As a corollary to this it is important to give oneself a cut-off point to prevent the task carrying on to infinity. It is so very easy to convince oneself that there is something new just around the corner waiting to be discovered. There probably is but how many more such corners might there be? I was talking to a distinguished and many-lettered archivist and journal editor recently and he gave me a very sound piece of advice. My own personal line of research - the lime industry in the Dales - has engaged me now for nearly four years and it seems to have no end. '"Well", said the archivist, "draw a firm red line under it now and get it written up!" I really am trying to act on his advice. This brings me back to defining the word 'complete', in terms of historical research. The inescapable fact is that research can never be complete. There is always something else to discover, or someone else who has a new interpretation to offer. History does not have an end.

Fourthly, the serious researcher must accept that there is a cost implication, and costs can add up quite rapidly. Every trip to a reference library or archive incurs transport costs plus probably photocopying costs and even a trip to the nearby cafe. Every source obtained through the inter-library lending service costs money, especially if brought from out of county. Some material you want to see may be housed in one of the national repositories which requires, at least, an overnight stay away from home. You could take this to the extreme, if obsession looms, as happened to me last summer, when I ended up in Bavaria pursuing two particular leads and, as I write this, I fear I feel a trip to Berlin coming on.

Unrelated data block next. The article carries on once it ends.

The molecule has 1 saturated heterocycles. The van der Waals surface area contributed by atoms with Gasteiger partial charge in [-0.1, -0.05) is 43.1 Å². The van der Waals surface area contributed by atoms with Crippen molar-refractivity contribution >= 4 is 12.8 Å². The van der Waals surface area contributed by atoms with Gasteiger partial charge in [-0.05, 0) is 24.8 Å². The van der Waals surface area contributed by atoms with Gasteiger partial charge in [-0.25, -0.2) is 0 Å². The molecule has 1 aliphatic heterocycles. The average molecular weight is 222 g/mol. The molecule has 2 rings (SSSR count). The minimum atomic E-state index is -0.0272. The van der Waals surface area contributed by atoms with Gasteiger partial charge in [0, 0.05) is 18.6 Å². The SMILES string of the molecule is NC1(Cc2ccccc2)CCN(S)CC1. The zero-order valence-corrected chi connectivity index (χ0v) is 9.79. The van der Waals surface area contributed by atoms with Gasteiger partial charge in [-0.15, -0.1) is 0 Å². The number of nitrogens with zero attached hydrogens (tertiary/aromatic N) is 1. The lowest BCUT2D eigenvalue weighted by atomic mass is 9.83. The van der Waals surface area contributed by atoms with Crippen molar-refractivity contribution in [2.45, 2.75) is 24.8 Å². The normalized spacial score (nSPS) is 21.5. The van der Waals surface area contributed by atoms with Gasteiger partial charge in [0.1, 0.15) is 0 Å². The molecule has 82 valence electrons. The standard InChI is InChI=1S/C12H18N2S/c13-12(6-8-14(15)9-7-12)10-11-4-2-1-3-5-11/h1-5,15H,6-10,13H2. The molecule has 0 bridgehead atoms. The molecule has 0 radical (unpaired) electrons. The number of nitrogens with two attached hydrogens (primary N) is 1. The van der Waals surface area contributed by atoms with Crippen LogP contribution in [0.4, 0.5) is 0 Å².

Lastly, how deep a researcher goes depends on personal circumstances, priorities and competing demands. Be aware that historical research can ensnare you. It can become a disease that has no apparent cure: it is, nonetheless, an affliction I am more than happy to have.